In another aspect, the method has the further step of embedding constants into the data and program prior to the step of encryption, to enable detection of incorrect execution at the remote host or tampering with either the data or program representations. This can be accomplished by appending a trailing 1, as
to the input data vector b and embedding U into an (n+1) by (n+1) unitary as
so that the correct output is
Any change to
either through error or malicious tampering will result in a decoded answer that will not have exactly 1 as the trailing entry of the decoded output vector
BRIEF DESCRIPTION OF THE DRAWINGS
These and other aspects will become more apparent in reviewing the description that follows.
FIG. 1 shows a distributed network computing system constructed according to the invention; and
DETAILED DESCRIPTION OF THE DRAWINGS
FIG. 2 illustrates a flow chart for steps taken in the system of FIG. 1.
FIG. 1 shows a distributed network computing system 10 constructed according to the invention. System 10 includes a control computer 12 and a remote host computer 16, connected together by computing network 14. Other computers 18 can be, and usually are, connected to network 14 without departing from the scope of the invention. Network 14 can be the Internet, a virtual private network, LAN or other network, wired or wireless, connecting computing devices together.
In operation, a program to be executed on host 16 is first encrypted on control computer 12 and sent to host 16 over network 14. Data for input to the program is also encrypted at control computer 12 or elsewhere 18 in the network 14 and sent to host 16 over network 14. Host 16 then executes an encrypted form of the program using the encrypted form of the data; and transmits results through network 14. Control computer 12 (or another computer with the decode information) then accesses and decodes the results to determine the desired output.
These operations occur through matrix multiplication. As described herein, this means that the program is first converted to a matrix of the form A=(aij
), and that the input data for the program is converted to a vector of the form b=(bj
), such that A and b are compatible for multiplication. The result describing the desired output from executing the program with the data string is a matrix-vector product c=Ab, defined as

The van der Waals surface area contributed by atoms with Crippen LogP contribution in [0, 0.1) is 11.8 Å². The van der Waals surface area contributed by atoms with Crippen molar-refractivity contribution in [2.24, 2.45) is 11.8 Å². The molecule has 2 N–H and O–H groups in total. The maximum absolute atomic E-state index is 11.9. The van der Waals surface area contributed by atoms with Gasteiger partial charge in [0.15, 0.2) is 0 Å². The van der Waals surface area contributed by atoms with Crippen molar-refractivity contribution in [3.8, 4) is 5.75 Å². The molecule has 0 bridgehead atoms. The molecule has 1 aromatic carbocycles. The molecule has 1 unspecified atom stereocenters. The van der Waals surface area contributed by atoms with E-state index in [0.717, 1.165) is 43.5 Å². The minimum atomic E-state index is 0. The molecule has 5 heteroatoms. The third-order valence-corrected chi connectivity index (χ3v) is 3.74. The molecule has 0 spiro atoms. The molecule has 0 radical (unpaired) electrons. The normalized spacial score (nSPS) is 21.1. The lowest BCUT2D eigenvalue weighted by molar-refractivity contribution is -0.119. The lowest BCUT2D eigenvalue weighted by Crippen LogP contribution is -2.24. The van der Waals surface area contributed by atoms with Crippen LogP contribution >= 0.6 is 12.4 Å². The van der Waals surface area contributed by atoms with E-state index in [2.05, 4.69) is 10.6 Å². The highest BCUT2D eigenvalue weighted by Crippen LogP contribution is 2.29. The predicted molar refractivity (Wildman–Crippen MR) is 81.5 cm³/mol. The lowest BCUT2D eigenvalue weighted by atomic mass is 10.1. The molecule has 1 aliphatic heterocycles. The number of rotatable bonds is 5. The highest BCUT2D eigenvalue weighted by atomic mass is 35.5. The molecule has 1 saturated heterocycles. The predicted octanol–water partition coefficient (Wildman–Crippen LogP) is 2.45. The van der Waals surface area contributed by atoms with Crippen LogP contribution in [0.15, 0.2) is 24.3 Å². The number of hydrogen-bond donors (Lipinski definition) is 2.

A and b are next encrypted so that the details of A and b, and therefore also of c, are not known at host computer 16. Specifically, A is converted to A′=XAY−1 and b is converted to b′=Yb, where X and Y are matrices of the same size as A that have been independently generated as random unitary matrices with respect to the Haar distribution on the group of unitary matrices. A′ and b′ are then sent to host computer 16 for execution. Host computer 16 computes c′=A′b′=(XAY−1)(Yb)=XAb. Subsequently XAb, sent back to the control computer 12, is decoded by computing X−1A′b′=Ab=c, the desired result.
Matrices A, b are unitary matrix multiplications. Unitary operators or matrices are square matrices, P, defined by the property that PP*=P*P=I, where I is the identity matrix. Another way of stating this property is to say that for unitary P, P*=P−1, the inverse matrix of P. The matrix P* is the complex conjugate transpose of P so that if the ij-th entry of P is Pij=aij+i bij then the ij-th entry of P* is aji−i bji where aji and bji are real numbers. Therefore, unitary operators are invertible and their inverses are equal to their complex conjugate transpose: P−1=P*. By ensuring that the data string and program are encoded, respectively, as a vector and a unitary operator, then the multiplication of the vector by the unitary operator defines steps of Turing computations to determine the desired output. Specifically, the unitary operator encodes the finite Turing computation and the vector encodes the input data string.